There were 49 new COVID-19 cases reported in Smithers Local Health Area (Houston to Witset) between Oct. 17 and 23. (British Columbia Centre for Disease Control)

There were 49 new COVID-19 cases reported in Smithers Local Health Area (Houston to Witset) between Oct. 17 and 23. (British Columbia Centre for Disease Control)

New COVID-19 cases in Smithers decline for second straight week

The Smithers LHA saw 49 new cases, down from 58 the previous week (Oct. 10 to Oct. 16)

New COVID-19 cases in the Smithers Local Health Area (LHA) continued to decline during the latest reporting period.

The LHA (Houston to Witset) saw 49 new cases between Oct. 17 and 23 down from 58 the previous week.

This still represents a high daily rate of 38 cases per 100,000 population as the Northern Health Region continues to be the main area of concern for provincial health authorities.

The vaccination rate for Smithers remained comparatively low with 70 per cent of eligible residents having received two doses compared to the provincial average of 84.7 per cent.

Meanwhile, Terrace recorded the most new COVID-19 cases between Oct. 17 to 23 than any other LHA in northwest B.C. for the second week in a row.

The Terrace LHA saw 88 new cases, up from 71 reported during the previous week (Oct. 10 to Oct. 16). Kitimat reported a decrease from 16 to 10 new cases and Prince Rupert’s number of new cases rose from 13 to 33, according to the latest British Columbia Centre for Disease Control (BCCDC) data.

Every LHA in the Northern Health Authority reported an average daily case rate of greater than 20 per 100,000 people except for Kitimat and Haida Gwaii at 13 and zero cases per 100,000 people, respectively.

There were zero new cases on Haida Gwaii and 25 in the Nisga’a LHA. There were four new cases in the combined Snow Country – Stikine – Telegraph Creek LHAs.

The BCCDC figures for cases in the Nass Valley may differ from the Nisga’a Valley Health Authority’s (NVHA) statistics because of differences in the way those organizations report cases.

In response to a recommendation by the NVHA, the Nigsa’a Lisims government endorsed a pause on cultural gatherings for three weeks, starting Oct. 29 to Nov. 19 as the daily case rate in the LHA rose to 215 per 100,000 population.

There were 10 new cases in the Upper Skeena LHA.

Further east, there were 47 new cases in Burns Lake, 58 in Nechako and 211 in Prince George.

Northern Health is currently monitoring COVID-19 outbreaks at two northwest hospitals.

In Smithers, four inpatients tested positive and one of those patients died in connection to a COVID-19 outbreak at the Bulkley Valley District Hospital. As of Oct. 19, the outbreak declaration does not include the maternity section of the inpatient unit.

One death is associated with an outbreak at Wrinch Memorial Hospital (WMH) in Hazelton. Eight patients and two staff members had tested positive for the virus as of Oct. 15.

Both hospitals are under enhanced outbreak control measures and monitoring.

According to the BCCDC, Kitimat has hit 88 per cent of eligible people fully vaccinated against COVID-19 — the only LHA in Northern Health higher than the province-wide average of 84.7 per cent on Oct. 28.

Two-dose vaccination coverage by Northwest LHA, (per cent change from the previous week is indicated by brackets):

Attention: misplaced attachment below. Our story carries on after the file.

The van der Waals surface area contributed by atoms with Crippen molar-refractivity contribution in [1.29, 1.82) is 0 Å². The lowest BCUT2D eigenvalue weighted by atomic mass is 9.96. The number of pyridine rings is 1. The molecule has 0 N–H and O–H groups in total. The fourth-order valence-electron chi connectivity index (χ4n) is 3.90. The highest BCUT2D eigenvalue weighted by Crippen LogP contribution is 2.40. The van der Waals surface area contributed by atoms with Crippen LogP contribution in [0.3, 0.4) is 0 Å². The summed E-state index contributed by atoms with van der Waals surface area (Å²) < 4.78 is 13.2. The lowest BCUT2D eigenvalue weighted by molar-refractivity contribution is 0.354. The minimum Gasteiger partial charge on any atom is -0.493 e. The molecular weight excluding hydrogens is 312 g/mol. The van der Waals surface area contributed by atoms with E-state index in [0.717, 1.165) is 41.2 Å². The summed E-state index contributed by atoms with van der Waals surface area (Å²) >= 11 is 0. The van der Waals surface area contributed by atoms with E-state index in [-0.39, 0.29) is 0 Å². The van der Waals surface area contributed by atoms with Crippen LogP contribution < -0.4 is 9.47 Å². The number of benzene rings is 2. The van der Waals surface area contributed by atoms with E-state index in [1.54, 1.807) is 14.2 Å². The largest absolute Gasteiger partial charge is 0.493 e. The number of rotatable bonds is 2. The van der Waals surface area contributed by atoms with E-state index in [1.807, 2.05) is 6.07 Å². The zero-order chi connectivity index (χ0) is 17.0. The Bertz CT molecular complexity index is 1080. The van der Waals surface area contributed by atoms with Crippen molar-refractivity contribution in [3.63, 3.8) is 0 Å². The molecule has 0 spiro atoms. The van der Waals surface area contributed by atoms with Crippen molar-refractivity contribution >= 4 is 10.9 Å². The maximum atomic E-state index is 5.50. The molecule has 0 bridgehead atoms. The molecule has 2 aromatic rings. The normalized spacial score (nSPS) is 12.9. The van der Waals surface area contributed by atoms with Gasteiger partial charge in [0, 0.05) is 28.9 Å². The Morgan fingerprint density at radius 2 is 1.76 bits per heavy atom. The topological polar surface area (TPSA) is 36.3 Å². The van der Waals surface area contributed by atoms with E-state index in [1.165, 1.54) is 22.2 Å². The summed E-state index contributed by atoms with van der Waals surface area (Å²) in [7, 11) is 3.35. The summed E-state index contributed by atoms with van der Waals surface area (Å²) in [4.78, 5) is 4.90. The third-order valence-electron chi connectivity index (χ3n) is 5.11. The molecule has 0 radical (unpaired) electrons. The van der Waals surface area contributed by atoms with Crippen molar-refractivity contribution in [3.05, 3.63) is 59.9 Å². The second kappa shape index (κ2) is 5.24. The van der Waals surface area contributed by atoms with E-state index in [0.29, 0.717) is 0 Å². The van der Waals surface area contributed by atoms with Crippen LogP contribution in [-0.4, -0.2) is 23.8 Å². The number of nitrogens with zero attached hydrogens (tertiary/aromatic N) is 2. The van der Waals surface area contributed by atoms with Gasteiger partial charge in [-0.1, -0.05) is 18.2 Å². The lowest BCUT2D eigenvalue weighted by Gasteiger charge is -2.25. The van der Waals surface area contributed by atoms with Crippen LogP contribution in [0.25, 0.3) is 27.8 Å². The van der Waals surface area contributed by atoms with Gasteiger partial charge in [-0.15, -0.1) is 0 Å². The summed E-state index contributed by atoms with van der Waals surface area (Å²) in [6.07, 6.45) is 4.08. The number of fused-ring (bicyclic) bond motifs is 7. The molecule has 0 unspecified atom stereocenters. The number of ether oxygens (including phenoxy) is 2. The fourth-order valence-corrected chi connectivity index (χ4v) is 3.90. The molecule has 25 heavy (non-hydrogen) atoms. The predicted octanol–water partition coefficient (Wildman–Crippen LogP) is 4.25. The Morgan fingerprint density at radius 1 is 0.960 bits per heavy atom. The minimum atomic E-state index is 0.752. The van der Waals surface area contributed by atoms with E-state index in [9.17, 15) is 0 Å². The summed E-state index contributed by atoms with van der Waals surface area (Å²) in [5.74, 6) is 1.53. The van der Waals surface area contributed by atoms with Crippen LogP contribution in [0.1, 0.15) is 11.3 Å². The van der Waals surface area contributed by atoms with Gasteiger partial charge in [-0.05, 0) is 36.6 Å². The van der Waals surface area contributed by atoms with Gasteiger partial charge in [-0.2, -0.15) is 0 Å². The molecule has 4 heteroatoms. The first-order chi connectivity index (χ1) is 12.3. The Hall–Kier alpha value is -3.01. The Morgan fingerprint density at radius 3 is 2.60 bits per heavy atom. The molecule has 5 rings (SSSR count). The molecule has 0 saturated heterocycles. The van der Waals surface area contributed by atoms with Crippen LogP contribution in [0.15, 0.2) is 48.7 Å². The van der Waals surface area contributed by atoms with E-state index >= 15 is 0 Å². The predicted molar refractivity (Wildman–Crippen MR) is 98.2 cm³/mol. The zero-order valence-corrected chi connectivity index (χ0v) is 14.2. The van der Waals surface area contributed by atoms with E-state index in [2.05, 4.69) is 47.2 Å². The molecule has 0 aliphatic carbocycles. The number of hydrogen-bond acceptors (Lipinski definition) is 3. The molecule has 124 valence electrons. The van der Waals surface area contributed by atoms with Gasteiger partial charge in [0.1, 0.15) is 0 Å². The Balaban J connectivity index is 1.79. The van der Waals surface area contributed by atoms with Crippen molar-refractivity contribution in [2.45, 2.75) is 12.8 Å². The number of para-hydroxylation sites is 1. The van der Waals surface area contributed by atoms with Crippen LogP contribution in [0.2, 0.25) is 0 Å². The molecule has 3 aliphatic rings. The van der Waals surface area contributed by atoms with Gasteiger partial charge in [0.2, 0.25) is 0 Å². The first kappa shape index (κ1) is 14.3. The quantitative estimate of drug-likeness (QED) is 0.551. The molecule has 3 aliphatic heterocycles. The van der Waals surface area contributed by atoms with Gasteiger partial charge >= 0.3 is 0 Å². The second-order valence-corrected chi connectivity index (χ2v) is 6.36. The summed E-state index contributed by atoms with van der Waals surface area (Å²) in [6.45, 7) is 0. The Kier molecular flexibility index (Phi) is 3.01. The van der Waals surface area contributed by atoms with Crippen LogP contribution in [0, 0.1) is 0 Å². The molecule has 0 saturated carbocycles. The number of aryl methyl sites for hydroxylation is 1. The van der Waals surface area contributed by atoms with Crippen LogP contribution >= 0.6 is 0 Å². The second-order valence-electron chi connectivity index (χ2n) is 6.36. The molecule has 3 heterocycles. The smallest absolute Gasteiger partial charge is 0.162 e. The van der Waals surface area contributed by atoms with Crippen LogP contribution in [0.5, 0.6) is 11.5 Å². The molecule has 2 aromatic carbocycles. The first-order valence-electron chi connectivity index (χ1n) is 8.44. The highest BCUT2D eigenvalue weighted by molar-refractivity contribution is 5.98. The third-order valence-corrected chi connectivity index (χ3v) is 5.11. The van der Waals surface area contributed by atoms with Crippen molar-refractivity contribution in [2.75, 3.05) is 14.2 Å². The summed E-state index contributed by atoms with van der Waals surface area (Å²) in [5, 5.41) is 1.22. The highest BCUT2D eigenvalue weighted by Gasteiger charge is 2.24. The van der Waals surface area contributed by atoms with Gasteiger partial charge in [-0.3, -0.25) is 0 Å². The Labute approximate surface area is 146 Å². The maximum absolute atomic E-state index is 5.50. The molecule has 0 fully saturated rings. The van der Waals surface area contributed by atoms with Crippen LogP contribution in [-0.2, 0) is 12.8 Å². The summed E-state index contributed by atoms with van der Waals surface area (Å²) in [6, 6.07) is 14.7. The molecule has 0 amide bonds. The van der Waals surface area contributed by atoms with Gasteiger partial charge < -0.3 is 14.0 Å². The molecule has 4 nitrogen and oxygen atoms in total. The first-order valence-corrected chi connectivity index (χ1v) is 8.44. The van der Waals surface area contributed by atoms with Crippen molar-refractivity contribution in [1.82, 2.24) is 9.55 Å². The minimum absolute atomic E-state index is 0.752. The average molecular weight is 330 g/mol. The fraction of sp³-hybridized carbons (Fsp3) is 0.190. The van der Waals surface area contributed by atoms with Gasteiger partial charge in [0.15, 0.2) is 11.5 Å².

Kitimat – 88 per cent (+1)

Haida Gwaii – 83 per cent (+1)

Nisga’a – 82 per cent (+2)

Prince Rupert – 81 per cent (+2)

Snow Country – Stikine – Telegraph Creek – 79 per cent (+1)

Terrace – 77 per cent (+1)

Upper Skeena – 75 per cent (+2)

Smithers – 70 per cent (+1)

B.C. Centre for Disease Control data shows that unvaccinated individuals are much more likely to become hospitalized and die as a result of COVID-19.

The age-adjusted data, which covers approximately the last four weeks, shows that unvaccinated individuals are nine times more likely to become a case (Sept. 21 to Oct. 18), 43 times more likely to become hospitalized and 36 times more likely to die (Sept. 18 to Oct. 15).

As of Oct. 28, COVID-19 case numbers are stabilizing on a provincial level, but Adrian Dix, health minister, said that the Northern region had a test positivity rate of 19 per cent on Wednesday compared with a rate of four to five per cent for the rest of the province.

B.C.’s health ministry is beginning to offer third doses of COVID-19 vaccine, starting with seniors, Indigenous people and other high-risk groups and moving to the general population in an age-based system starting in January.

Third doses have already begun for seniors in long-term care and will continue with older people in the community, starting with people aged 70 and older by December. Public health data are showing “breakthrough” infections increase with age among people who have received two doses. Indigenous communities and higher-risk people are to be offered third shots for all age groups.

Registration will be required for second and third doses as the vaccination effort moves away from drop-in clinics, except for those who are receiving first doses. Pharmacies will be participating in the third dose program, which will use messenger RNA vaccines produced by Pfizer and Moderna, including for those who received AstraZeneca vaccine for their initial immunization.

Northern Health is booking appointments and offering drop-in clinics for first and second doses.

A drop-in clinic at the Dze L K’ant Friendship Centre for first and second shots is open today (Oct. 28) until 3:45 p.m.

There will also be clinics Nov. 17-18 and Nov. 23-25 at Dze L K’ant from 9 a.m. to 12 p.m. and 1 p.m. to 3:45 p.m.

On the following dates people will also be able to get a flu shot at Dze L K’ant: Nov. 2, 4, 9, 12-13 and 16.

For more information or to book an appointment, visit the Northern Health website or call 1-833-838-2323.

With files from Tom Fletcher, Katya Slepian, the Canadian Press and Thom Barker